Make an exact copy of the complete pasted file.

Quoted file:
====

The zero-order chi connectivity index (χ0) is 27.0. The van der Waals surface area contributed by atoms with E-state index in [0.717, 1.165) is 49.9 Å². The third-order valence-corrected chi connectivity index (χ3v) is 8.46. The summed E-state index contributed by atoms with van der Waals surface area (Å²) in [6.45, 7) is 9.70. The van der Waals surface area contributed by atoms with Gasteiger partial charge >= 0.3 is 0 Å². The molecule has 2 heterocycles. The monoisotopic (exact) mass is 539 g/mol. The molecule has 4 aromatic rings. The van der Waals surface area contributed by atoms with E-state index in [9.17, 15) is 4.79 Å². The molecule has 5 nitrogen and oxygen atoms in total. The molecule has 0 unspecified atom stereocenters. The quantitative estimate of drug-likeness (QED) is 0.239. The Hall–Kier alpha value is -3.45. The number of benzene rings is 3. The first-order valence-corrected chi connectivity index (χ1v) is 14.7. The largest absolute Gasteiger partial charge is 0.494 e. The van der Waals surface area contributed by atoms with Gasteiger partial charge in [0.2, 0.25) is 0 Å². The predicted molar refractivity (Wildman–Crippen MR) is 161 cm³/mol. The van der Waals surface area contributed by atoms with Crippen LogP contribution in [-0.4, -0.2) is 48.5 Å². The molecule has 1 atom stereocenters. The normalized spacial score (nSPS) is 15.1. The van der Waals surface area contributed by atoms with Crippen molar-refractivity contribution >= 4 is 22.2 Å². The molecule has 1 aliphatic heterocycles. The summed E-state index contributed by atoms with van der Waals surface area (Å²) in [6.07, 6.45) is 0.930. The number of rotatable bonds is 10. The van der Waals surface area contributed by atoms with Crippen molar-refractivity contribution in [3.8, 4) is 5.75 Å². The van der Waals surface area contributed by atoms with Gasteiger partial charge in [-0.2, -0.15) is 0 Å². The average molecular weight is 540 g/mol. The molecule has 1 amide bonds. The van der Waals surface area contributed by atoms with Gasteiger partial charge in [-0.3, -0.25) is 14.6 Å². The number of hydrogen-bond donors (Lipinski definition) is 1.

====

The zero-order chi connectivity index (χ0) is 27.0. The van der Waals surface area contributed by atoms with E-state index in [0.717, 1.165) is 49.9 Å². The third-order valence-corrected chi connectivity index (χ3v) is 8.46. The summed E-state index contributed by atoms with van der Waals surface area (Å²) in [6.45, 7) is 9.70. The van der Waals surface area contributed by atoms with Gasteiger partial charge >= 0.3 is 0 Å². The molecule has 2 heterocycles. The monoisotopic (exact) mass is 539 g/mol. The molecule has 4 aromatic rings. The van der Waals surface area contributed by atoms with E-state index in [9.17, 15) is 4.79 Å². The molecule has 5 nitrogen and oxygen atoms in total. The molecule has 0 unspecified atom stereocenters. The quantitative estimate of drug-likeness (QED) is 0.239. The Hall–Kier alpha value is -3.45. The number of benzene rings is 3. The first-order valence-corrected chi connectivity index (χ1v) is 14.7. The largest absolute Gasteiger partial charge is 0.494 e. The van der Waals surface area contributed by atoms with Gasteiger partial charge in [0.2, 0.25) is 0 Å². The predicted molar refractivity (Wildman–Crippen MR) is 161 cm³/mol. The van der Waals surface area contributed by atoms with Crippen LogP contribution in [-0.4, -0.2) is 48.5 Å². The molecule has 1 atom stereocenters. The normalized spacial score (nSPS) is 15.1. The van der Waals surface area contributed by atoms with Crippen molar-refractivity contribution >= 4 is 22.2 Å². The molecule has 1 aliphatic heterocycles. The summed E-state index contributed by atoms with van der Waals surface area (Å²) in [6.07, 6.45) is 0.930. The number of rotatable bonds is 10. The van der Waals surface area contributed by atoms with Crippen molar-refractivity contribution in [3.8, 4) is 5.75 Å². The van der Waals surface area contributed by atoms with Gasteiger partial charge in [-0.2, -0.15) is 0 Å². The average molecular weight is 540 g/mol. The molecule has 1 amide bonds. The van der Waals surface area contributed by atoms with Gasteiger partial charge in [-0.3, -0.25) is 14.6 Å². The number of hydrogen-bond donors (Lipinski definition) is 1.